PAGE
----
> But I don't think this is a bug that can be fixed in anything that p5p > maintains. As far as I can tell, what's happening is as follows. > > First, an instance of Cpanel::JSON::XS is created. Under the hood, the > XS parts of that module allocate an internal C structure to serve as > the guts of that instance, and populate it appropriately. The instance > returned does contain the relevant guts, but in a way that's hidden > from callers who don't know where to look for it.
This is called encapsulation of objects. Show quoted text
> This instance is then frozen and re-thawed using Storable. Storable > has no way to know about the hidden guts, so it reconstructs an object > that it thinks is a copy of the original, but in fact doesn't contain > the hidden guts.
Storable breaks the encapsulation of the object, then it copies that into a new object, then it blesses the copy into the original class, and you're suggesting that the author of JSON::XS or Cpanel::JSON::XS should do something about that chain of events? Show quoted text
> Then the thawed instance is discarded, so its destructor gets run. The > destructor is also in XS, but it doesn't notice that the hidden guts > are absent. When the destructor tries to look at the hidden guts, this > causes a segfault.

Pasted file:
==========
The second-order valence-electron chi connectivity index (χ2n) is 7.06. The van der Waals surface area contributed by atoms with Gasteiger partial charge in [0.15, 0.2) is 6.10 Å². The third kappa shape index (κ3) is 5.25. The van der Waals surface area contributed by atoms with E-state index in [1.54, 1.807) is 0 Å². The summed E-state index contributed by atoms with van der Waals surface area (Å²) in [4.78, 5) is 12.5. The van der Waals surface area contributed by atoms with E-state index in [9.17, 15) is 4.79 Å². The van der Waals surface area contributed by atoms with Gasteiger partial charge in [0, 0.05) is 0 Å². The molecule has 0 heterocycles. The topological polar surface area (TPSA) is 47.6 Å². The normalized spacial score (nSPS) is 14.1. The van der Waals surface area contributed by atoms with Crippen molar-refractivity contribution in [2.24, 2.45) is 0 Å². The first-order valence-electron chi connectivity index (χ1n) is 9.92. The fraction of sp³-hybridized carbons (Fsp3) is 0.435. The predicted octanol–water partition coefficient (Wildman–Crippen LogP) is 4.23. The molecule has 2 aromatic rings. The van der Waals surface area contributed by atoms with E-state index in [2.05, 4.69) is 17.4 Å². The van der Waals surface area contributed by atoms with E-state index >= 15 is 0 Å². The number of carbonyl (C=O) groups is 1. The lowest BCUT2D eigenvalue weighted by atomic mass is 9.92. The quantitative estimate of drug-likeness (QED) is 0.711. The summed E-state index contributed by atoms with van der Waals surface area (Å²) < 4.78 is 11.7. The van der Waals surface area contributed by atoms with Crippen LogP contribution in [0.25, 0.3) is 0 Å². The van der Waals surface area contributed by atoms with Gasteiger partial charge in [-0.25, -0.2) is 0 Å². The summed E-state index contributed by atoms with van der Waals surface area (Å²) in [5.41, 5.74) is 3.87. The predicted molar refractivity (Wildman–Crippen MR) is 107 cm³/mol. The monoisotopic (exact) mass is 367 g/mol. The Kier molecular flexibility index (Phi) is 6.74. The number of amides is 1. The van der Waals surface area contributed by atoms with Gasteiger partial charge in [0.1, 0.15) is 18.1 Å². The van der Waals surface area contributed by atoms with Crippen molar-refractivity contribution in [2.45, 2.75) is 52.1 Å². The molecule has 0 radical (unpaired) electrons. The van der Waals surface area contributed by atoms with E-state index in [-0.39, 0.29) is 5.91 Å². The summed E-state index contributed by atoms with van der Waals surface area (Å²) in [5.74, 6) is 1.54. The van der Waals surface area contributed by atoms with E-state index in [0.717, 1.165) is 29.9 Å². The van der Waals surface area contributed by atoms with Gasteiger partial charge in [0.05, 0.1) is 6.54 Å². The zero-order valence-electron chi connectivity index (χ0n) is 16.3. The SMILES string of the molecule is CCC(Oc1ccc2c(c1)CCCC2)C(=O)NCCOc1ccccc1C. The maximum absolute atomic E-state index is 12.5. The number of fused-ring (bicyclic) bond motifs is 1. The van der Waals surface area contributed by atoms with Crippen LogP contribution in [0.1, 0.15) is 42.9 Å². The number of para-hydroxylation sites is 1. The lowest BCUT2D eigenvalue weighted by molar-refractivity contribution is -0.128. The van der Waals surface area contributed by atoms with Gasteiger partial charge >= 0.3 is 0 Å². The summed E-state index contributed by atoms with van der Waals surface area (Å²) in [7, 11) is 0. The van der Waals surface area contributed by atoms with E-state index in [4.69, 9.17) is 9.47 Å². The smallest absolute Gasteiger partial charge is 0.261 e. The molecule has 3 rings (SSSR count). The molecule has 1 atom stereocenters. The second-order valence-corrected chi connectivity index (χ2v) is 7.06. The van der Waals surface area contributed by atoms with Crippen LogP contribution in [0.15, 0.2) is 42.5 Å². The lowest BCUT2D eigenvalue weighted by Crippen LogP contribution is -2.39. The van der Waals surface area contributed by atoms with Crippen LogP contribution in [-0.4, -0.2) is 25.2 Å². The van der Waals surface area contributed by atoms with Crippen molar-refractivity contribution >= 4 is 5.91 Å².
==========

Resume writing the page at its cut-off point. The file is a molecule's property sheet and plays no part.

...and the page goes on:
All of which is an exceedingly good example of why it's not a great idea to break object encapsulation of Perl objects, then bless copies of the fake object got by coping the broken encapsulation into the class of the original object. I don't know exactly what kind of structure is used by JSON::XS, but typically it would be a pointer into memory which is represented as an IV within Perl. Show quoted text
> In addition, it's possible that it would be worth those modules being > a little more defensive about the instances they're given (though I > admit I haven't thought about this in detail).
The authors of JSON::XS and Cpanel::JSON::XS, and any other XS module should not be forced to defensively program against this kind of misbehaviour by Storable. There is no possible way that a C programmer, given a pointer into random memory (the IV from Perl), can check that it is a valid instance of anything whatsoever, since that always involves accessing the memory, and there is no guarantee that even accessing the memory is possible. Show quoted text
> Regardless, I think these changes should be taken up with the > maintainers of the modules in question.